The TV Show That Brought My Family Together – Kveller
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The TV Show That Brought My Family Together

The last couple of weeks, I have been surprisingly emotional over the death of actress Jean Stapleton.

The television show
All in the Family
was a big part of my childhood and Jean Stapleton’s passing almost feels like a member of my own family has died. I know that sounds starstruck and kind of stupid, since All in the Family was a television show and not real life. Yeah, yeah, I should pick up a copy of To Kill a Mockingbird and spend my life doing something meaningful rather than watching TV. Got it.

“One of the most acclaimed and controversial shows on television.” is what Henry Fonda said about this show and it holds true today. Watching old episodes on DVD, the show holds up beautifully, still uproariously funny and touching in just the right way, despite the 70s fashion and the infusion of political correctness that has permeated American life in the decades since this show went off the air.

I love it for those reasons certainly, but I love it for something much more.

For a half hour a week, on Saturday nights my family gathered around the television and watched this show–and we laughed. 

Our home was not a home where there was an abundance of laughter. My parents, by the time All in the Family had premiered on television, were holding their marriage together by a few thready strands, those being my brothers and I, but mostly, their own inertia. The love they once felt for one another had been replaced by distance, by fighting, by silence. Much like the headlines of that era, they moved in a kind of Cold War with one another, each one daring the other to up the ante a little more but, for years, never actually doing anything.

My brothers and I were their Cuba, their Korea, and their Vietnam. The places around the globe that they went to fight it out since they couldn’t really go to war with one another. We just spent those years ducking and diving into the nearest foxholes.

My parents both had their own problems and they were from the generation where you didn’t focus or talk about your problems; you pushed them away, you dealt with them by not dealing with them, you just got on with it. In our household, as much as my parents tried, they couldn’t hide their scorn from one another. What was worse than the fights was the silence, which seemed to stretch on forever and live like a thick front of humidity so oppressing that it was hard to find fresh, breathable air most days. My brothers and I retreated as best we could. My brothers were teenagers, so they had their lives to escape to. I clinged to our extended family and friends of my parents and tried to avoid home as much as possible. I spent a lot of time staying at my grandparents or having extended visits with my cousins, anything to escape the silence and find fresh air.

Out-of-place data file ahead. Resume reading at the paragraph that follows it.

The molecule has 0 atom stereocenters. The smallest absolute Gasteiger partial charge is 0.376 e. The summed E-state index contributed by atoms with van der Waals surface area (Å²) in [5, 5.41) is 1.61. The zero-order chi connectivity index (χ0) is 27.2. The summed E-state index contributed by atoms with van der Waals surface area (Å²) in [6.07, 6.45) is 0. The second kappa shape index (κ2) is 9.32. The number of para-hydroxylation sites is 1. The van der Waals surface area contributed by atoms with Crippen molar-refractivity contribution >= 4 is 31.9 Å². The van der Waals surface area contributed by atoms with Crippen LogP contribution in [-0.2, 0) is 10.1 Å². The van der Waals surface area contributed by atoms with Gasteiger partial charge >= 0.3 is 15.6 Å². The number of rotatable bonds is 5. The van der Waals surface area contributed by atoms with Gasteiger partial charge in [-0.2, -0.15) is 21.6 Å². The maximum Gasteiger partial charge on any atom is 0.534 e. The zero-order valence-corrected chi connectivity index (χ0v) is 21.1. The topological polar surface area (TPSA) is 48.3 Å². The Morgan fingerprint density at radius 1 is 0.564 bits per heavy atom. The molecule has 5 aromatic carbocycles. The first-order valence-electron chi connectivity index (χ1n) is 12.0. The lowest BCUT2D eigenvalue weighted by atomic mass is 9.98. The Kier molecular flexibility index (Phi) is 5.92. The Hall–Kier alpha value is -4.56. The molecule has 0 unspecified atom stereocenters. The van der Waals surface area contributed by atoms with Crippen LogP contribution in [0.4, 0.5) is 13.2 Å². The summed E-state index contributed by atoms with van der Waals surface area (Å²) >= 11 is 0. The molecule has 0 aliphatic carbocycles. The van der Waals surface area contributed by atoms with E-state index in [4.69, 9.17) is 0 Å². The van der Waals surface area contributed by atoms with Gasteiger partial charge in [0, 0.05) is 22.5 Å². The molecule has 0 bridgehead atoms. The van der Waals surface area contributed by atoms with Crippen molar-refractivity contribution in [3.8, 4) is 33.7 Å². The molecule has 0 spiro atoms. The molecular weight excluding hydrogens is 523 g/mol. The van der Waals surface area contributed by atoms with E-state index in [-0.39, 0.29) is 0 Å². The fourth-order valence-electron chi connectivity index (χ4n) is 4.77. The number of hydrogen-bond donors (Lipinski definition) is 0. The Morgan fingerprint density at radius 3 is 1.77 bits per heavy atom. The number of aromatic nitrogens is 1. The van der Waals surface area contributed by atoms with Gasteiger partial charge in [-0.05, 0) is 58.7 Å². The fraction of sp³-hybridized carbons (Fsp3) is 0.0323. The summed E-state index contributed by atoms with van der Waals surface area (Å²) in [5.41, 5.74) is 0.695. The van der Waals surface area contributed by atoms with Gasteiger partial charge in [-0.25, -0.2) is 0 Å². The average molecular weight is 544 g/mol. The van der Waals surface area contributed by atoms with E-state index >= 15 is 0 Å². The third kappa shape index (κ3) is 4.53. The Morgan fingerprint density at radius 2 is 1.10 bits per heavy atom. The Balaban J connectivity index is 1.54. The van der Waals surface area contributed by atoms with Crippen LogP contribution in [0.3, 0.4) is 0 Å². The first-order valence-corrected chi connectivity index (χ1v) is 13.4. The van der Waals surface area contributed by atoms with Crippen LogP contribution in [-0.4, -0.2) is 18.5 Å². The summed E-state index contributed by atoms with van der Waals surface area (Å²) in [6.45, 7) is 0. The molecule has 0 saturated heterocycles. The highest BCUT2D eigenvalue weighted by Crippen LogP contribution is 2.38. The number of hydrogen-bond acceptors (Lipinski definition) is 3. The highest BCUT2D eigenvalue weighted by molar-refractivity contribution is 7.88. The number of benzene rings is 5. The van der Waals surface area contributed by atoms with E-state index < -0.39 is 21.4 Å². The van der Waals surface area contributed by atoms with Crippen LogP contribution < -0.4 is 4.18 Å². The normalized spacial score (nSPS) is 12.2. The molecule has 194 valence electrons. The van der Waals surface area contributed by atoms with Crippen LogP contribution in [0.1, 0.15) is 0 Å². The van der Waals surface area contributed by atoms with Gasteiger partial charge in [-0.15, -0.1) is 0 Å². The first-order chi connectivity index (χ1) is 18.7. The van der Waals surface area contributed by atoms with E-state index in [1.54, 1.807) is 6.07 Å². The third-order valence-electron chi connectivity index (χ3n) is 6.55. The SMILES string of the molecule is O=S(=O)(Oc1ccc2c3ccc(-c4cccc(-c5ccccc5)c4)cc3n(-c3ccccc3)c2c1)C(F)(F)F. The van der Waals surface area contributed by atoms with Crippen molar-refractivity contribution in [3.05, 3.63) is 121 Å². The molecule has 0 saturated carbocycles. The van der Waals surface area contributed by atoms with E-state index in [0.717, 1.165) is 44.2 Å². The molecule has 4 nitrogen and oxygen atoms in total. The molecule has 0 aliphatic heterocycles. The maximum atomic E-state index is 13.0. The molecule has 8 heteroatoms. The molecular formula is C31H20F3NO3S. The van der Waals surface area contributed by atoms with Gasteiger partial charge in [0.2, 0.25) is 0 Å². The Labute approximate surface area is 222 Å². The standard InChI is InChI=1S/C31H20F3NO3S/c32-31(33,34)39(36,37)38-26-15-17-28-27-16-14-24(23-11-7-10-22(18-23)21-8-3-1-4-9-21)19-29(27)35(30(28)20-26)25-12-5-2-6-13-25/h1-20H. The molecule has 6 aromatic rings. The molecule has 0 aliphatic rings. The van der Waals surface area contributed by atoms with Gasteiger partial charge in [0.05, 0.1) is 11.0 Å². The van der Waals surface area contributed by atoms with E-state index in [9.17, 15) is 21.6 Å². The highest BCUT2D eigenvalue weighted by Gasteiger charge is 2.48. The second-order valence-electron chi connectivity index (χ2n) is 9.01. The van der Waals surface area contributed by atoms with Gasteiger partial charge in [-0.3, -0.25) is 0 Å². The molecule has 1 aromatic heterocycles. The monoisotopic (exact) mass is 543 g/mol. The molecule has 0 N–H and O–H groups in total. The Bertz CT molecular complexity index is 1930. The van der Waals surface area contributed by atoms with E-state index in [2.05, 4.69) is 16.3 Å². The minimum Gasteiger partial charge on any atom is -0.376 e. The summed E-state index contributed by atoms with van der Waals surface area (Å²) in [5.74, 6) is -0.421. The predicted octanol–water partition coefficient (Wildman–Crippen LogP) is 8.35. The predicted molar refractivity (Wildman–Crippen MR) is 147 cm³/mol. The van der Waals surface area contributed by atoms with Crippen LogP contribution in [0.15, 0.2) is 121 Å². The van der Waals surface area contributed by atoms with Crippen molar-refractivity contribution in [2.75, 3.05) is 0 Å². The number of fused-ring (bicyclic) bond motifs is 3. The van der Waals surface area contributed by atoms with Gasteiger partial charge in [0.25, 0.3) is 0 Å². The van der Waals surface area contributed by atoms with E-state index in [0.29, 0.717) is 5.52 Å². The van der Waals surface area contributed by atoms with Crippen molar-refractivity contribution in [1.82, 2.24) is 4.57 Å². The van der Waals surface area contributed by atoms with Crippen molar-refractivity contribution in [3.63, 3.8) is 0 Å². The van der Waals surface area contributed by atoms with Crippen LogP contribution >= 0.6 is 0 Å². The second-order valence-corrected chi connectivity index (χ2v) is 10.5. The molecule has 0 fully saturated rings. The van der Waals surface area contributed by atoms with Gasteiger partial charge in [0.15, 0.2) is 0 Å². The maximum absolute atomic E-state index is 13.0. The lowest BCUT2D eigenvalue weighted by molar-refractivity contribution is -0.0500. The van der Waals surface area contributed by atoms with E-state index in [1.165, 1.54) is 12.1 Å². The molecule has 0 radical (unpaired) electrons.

Except for that half hour every Saturday night.

For that little nugget of time we gathered around the television, either in our family room or in my parents bedroom, and we laughed. Nothing was strained–we laughed until we cried sometimes. My parents would make little inside jokes with one another during the commercials or talk about a particularly funny scene. No bitterness, no rancor, nothing hanging in the air.

Just. A. Family. Enjoying something together. A half hour every week.

It was the best half hour of every week.

Although our family life was far from perfect, I learned over the years how to understand my parents, to understand why our family was as it was. My parents were both smart, bright, and funny but they both had painful childhoods that were difficult for them to get past. My dad was charismatic and charming and my mom was a great caregiver, easy to talk to, and really funny. It took me many years but I learned to love their many great qualities, to see them as more than just two people in a bad marriage. I was able to learn that they were human, infallible creatures who made mistakes.

They helped me to learn how to see the best in people and to understand that no matter how fabulous we are, we all have limitations.

Being their daughter taught me the great art of acceptance.

It has served me well in life. I am a better wife and mother for it. When my daughter was diagnosed with autism, it was a terrible revelation, but having parents like mine taught me how I could accept the diagnosis, how I could live with it and find the good in autism and how one terrible truth didn’t overshadow all the other truth and beauty that she has to offer this world. My husband and I don’t sweat the small stuff, we don’t fight over who takes out the garbage and when we do fight, we talk it out until it is resolved, we don’t carry years of resentment on our backs. We don’t retreat in silence; our air is breathable, fresh, and clean.

We don’t need a television show to make us laugh. We find laughter every single day.

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